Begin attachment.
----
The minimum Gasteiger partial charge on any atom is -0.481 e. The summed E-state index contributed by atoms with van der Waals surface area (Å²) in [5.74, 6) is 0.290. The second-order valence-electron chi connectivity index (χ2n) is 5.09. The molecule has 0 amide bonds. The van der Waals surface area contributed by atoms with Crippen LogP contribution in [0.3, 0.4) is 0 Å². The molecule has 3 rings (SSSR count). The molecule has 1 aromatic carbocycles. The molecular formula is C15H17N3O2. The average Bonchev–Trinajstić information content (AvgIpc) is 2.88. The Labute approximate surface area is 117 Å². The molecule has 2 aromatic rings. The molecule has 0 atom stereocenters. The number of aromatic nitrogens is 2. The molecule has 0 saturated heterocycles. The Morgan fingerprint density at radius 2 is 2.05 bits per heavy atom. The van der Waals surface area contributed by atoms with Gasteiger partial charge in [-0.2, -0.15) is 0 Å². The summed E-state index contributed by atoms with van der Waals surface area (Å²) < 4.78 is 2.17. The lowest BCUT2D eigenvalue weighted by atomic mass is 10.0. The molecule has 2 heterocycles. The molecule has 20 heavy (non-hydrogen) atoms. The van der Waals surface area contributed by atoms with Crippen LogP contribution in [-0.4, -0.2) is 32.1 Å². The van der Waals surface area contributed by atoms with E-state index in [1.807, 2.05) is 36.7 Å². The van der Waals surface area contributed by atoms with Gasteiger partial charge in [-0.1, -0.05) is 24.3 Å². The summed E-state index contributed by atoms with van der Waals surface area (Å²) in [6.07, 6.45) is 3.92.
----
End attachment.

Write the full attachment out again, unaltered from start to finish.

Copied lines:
The minimum Gasteiger partial charge on any atom is -0.481 e. The summed E-state index contributed by atoms with van der Waals surface area (Å²) in [5.74, 6) is 0.290. The second-order valence-electron chi connectivity index (χ2n) is 5.09. The molecule has 0 amide bonds. The van der Waals surface area contributed by atoms with Crippen LogP contribution in [0.3, 0.4) is 0 Å². The molecule has 3 rings (SSSR count). The molecule has 1 aromatic carbocycles. The molecular formula is C15H17N3O2. The average Bonchev–Trinajstić information content (AvgIpc) is 2.88. The Labute approximate surface area is 117 Å². The molecule has 2 aromatic rings. The molecule has 0 atom stereocenters. The number of aromatic nitrogens is 2. The molecule has 0 saturated heterocycles. The Morgan fingerprint density at radius 2 is 2.05 bits per heavy atom. The van der Waals surface area contributed by atoms with Gasteiger partial charge in [-0.2, -0.15) is 0 Å². The summed E-state index contributed by atoms with van der Waals surface area (Å²) < 4.78 is 2.17. The lowest BCUT2D eigenvalue weighted by atomic mass is 10.0. The molecule has 2 heterocycles. The molecule has 20 heavy (non-hydrogen) atoms. The van der Waals surface area contributed by atoms with Crippen LogP contribution in [-0.4, -0.2) is 32.1 Å². The van der Waals surface area contributed by atoms with E-state index in [1.807, 2.05) is 36.7 Å². The van der Waals surface area contributed by atoms with Gasteiger partial charge in [-0.1, -0.05) is 24.3 Å². The summed E-state index contributed by atoms with van der Waals surface area (Å²) in [6.07, 6.45) is 3.92.